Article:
Materiality and Perception in the Arhitecture of Art Exhibiton Spaces. From the white cube to a complex sensory experience
- Iris Ganea-Christu / PhD. arch., “Ion Mincu” University of Architecture and Urbanism, Bucharest, RO
Art and architecture have often worked together, so it is not surprising that architects around the world continue to create and transform spaces for exhibiting art in an appropriate setting. Art has always been an escape from the world, a glorification of the worldly and a way of translating human emotions. It has evolved and generated various movements and styles over time, but the traditional elitist gallery consisting of a neutral space, devoid of accents, meant to highlight only the works it contains, has dominated the architecture of museums for a long time. From royal collections to national museums or salon collections, the history of the exhibition of artworks has known rich and varied stages. In this evolution, however, a turning point occurred in the 1930s, when the Museum of Modern Art in New York and its director, Alfred H. Barr Jr. developed the aesthetic concept of the “white cube”, a revolutionary method of presentation at that time, which aimed to focus in a netral manner on the works, erasing from their space everything that could have interfered with the object on display, as a response to the specific needs of that era. Since then, society and culture have undergone important changes but spatiality and the manner of display in modern and contemporary art museums and galleries have remained essentially the same, regardless of the nuances of present reality.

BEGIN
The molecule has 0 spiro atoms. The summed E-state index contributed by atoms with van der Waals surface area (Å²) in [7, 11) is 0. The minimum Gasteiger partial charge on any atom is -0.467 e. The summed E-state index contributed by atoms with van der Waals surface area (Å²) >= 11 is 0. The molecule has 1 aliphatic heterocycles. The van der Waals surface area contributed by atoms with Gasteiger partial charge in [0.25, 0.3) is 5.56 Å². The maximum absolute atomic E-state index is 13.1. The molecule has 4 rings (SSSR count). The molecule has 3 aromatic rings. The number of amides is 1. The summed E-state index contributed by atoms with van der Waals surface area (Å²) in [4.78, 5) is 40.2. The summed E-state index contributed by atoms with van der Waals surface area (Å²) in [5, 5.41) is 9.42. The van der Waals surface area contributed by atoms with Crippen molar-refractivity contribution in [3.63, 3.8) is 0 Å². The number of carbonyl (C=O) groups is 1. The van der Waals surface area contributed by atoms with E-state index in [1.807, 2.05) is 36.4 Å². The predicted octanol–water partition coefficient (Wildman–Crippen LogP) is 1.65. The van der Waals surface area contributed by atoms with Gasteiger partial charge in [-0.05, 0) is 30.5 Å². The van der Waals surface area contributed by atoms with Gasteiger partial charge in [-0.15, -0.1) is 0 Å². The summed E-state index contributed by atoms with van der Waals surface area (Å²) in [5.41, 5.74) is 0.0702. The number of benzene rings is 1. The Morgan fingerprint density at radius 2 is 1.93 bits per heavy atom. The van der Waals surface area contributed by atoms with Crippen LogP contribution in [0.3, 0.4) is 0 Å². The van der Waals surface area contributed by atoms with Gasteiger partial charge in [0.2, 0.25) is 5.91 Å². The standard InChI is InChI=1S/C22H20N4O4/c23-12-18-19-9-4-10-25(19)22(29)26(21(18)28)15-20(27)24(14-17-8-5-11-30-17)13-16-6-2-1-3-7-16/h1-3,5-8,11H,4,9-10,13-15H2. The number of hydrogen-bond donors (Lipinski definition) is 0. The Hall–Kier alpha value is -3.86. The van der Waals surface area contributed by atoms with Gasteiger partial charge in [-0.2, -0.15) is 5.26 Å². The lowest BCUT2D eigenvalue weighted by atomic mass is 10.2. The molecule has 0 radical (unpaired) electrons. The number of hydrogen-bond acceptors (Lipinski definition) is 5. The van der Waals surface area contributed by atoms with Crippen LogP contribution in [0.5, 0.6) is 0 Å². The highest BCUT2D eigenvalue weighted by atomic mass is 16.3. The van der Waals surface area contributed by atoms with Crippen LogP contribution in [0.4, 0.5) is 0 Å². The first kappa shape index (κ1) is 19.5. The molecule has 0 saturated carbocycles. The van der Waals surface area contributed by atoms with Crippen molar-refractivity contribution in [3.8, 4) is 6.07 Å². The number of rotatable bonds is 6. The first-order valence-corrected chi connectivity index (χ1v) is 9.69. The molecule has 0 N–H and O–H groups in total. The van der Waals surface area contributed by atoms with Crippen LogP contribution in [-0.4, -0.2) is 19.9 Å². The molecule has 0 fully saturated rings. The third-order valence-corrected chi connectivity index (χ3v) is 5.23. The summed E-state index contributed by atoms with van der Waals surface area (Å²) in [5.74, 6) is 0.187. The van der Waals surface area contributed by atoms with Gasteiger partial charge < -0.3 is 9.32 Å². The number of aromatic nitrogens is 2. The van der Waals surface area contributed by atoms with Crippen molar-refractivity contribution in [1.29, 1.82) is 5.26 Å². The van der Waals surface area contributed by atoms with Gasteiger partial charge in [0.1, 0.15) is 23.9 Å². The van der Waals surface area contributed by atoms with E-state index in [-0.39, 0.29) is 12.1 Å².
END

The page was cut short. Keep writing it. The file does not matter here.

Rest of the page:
This paper aims to explore the ways in which a series of architects, artists and curators detached themselves in different periods from the vision of the “white cube” and turned to the use of architecture as a resource for building a coherent artistic and curatorial discourse, which was not limited only to the visual nature of the exhibition, but engaged (all) the visitor’s senses in a complex sensory perception. We will refer to the spatial experiments of El Lissitzky and to the exhibitions of Lina Bo Bardi, who reinterpreted conventional modes of communication and architectural vocabulary to create a multisensory experience. At the same time, exhibitions or galleries designed by contemporary architects like Álvaro Siza and Carlos Castanheira will be studied, as they also emphasize the role of architecture and its characteristics in terms of building an artistic concept and of involving the viewer in receiving and decoding the message.
exhibition space, spatial perception, curation, white cube
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